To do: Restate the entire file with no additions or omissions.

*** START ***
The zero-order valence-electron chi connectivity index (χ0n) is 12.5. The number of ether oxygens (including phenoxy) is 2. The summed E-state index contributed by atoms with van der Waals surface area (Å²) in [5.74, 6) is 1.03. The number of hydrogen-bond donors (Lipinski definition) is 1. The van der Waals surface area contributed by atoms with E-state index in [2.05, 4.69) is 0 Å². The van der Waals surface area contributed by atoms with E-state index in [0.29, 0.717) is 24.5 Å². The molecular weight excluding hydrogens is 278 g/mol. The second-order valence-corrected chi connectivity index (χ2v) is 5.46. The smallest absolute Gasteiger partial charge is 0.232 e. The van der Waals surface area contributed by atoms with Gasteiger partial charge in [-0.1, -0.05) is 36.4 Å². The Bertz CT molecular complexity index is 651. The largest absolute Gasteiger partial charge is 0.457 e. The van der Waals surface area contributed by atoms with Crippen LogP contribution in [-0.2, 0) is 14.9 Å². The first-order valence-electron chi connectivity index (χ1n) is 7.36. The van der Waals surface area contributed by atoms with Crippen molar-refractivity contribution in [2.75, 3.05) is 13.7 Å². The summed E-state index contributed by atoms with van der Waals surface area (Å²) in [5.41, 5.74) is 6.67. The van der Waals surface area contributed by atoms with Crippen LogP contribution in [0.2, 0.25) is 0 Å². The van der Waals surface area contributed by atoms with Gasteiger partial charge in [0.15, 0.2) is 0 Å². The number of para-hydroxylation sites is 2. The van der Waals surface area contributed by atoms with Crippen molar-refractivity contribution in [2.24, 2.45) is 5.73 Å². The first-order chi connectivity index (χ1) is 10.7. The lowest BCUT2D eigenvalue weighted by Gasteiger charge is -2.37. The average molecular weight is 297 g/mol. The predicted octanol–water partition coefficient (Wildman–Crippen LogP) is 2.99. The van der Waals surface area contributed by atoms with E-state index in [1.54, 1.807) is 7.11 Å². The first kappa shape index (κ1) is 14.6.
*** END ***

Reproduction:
The zero-order valence-electron chi connectivity index (χ0n) is 12.5. The number of ether oxygens (including phenoxy) is 2. The summed E-state index contributed by atoms with van der Waals surface area (Å²) in [5.74, 6) is 1.03. The number of hydrogen-bond donors (Lipinski definition) is 1. The van der Waals surface area contributed by atoms with E-state index in [2.05, 4.69) is 0 Å². The van der Waals surface area contributed by atoms with E-state index in [0.29, 0.717) is 24.5 Å². The molecular weight excluding hydrogens is 278 g/mol. The second-order valence-corrected chi connectivity index (χ2v) is 5.46. The smallest absolute Gasteiger partial charge is 0.232 e. The van der Waals surface area contributed by atoms with Gasteiger partial charge in [-0.1, -0.05) is 36.4 Å². The Bertz CT molecular complexity index is 651. The largest absolute Gasteiger partial charge is 0.457 e. The van der Waals surface area contributed by atoms with Crippen LogP contribution in [-0.2, 0) is 14.9 Å². The first-order valence-electron chi connectivity index (χ1n) is 7.36. The van der Waals surface area contributed by atoms with Crippen molar-refractivity contribution in [2.75, 3.05) is 13.7 Å². The summed E-state index contributed by atoms with van der Waals surface area (Å²) in [5.41, 5.74) is 6.67. The van der Waals surface area contributed by atoms with Crippen LogP contribution in [0.2, 0.25) is 0 Å². The van der Waals surface area contributed by atoms with Gasteiger partial charge in [0.15, 0.2) is 0 Å². The number of para-hydroxylation sites is 2. The van der Waals surface area contributed by atoms with Crippen molar-refractivity contribution in [2.24, 2.45) is 5.73 Å². The first-order chi connectivity index (χ1) is 10.7. The lowest BCUT2D eigenvalue weighted by Gasteiger charge is -2.37. The average molecular weight is 297 g/mol. The predicted octanol–water partition coefficient (Wildman–Crippen LogP) is 2.99. The van der Waals surface area contributed by atoms with E-state index in [1.54, 1.807) is 7.11 Å². The first kappa shape index (κ1) is 14.6.